But in the time before the easing of social conventions, before the changes and relaxations of the 1960s, flamboyance and cool and expression often had to be funnelled shrewdly, codedly through things like tone, language, music and fashion. And football, of course.
Eddie was in love with the music of his day, like Frank Sinatra (pictured) and the emerging rock 'n' roll.
At Old Trafford, Colman and his midfield partner Duncan Edwards were the creative, expressive hub of the Babes team that won the league by 11 and eight points in 1955/56 and 1956/57, respectively.

Their confidence and aura first seduced Manchester, and eventually, the entire nation. It wasn’t just what they did, but the way that they did it. Style. Attitude. Panache.
Edwards is widely accepted as the side’s greatest player, and was just 21 years old at the time of his tragic passing, 15 days after the crash. But it’s less often noted that Eddie was the youngest of the eight first-teamers to die, born a month after Duncan in November 1936. Still, by the time of Munich, he had already made 108 appearances for United.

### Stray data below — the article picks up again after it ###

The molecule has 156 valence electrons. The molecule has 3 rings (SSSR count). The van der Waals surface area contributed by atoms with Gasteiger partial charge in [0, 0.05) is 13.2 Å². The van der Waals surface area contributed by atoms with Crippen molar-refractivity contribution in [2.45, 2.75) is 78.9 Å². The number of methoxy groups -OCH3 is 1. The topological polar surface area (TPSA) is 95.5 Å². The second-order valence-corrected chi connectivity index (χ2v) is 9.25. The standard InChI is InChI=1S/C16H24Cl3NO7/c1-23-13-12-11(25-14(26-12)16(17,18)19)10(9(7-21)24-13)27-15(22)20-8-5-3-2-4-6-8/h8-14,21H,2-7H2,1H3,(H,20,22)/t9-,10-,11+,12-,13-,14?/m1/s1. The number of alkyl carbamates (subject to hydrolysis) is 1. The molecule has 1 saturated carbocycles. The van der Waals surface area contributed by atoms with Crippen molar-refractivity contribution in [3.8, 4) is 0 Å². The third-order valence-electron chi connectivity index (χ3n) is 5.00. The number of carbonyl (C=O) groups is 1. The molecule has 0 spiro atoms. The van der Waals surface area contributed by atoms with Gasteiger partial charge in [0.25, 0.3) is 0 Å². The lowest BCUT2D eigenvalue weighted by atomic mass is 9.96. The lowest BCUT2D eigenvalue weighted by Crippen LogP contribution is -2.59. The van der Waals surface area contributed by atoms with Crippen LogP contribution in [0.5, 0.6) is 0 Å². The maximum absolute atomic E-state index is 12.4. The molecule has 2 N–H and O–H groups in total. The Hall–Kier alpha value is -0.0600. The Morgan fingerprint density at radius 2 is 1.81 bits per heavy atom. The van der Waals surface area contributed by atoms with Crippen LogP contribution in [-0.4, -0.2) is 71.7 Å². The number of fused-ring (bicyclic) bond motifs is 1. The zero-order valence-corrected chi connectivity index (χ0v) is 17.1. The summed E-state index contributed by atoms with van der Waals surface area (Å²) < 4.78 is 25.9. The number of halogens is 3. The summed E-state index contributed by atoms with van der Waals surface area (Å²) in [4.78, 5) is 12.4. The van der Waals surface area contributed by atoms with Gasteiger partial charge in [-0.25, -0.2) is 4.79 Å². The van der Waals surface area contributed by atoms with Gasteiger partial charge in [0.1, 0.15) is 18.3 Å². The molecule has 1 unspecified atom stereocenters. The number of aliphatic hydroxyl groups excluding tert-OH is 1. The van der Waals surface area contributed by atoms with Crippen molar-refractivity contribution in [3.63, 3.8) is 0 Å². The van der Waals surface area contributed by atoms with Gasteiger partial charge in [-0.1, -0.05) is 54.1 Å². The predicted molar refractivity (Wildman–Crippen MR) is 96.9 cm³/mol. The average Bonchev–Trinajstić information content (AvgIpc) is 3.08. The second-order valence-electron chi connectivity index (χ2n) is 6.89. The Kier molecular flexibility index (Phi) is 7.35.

“You could hear the effect they had on the terraces,” praised Bobby Charlton, “Make excitement, create colour, [Matt Busby] told his young players and you only had to listen to the noise of the crowd, the expectant buzz when Duncan or Eddie got on the ball and the huge roars when those moments of promise were beautifully fulfilled, to know that his demands were being met quite perfectly. If Busby wanted United to be a work of art, Duncan was supplying the wonderfully bold brush strokes and Eddie was performing a series of inspired squiggles.”
Perhaps the only criticism you could make of Colman’s precocious young talent was that he scored just twice in senior football. But Eddie even turned that into something fun.

After scoring his final United goal – in the 2-1 win over Red Star Belgrade in early 1958 – he was asked by the Daily Express journalist Henry Rose what it felt to score such an important goal. “You know me, Henry,” Eddie replied. “I’m the most dangerous player in the world from two yards!”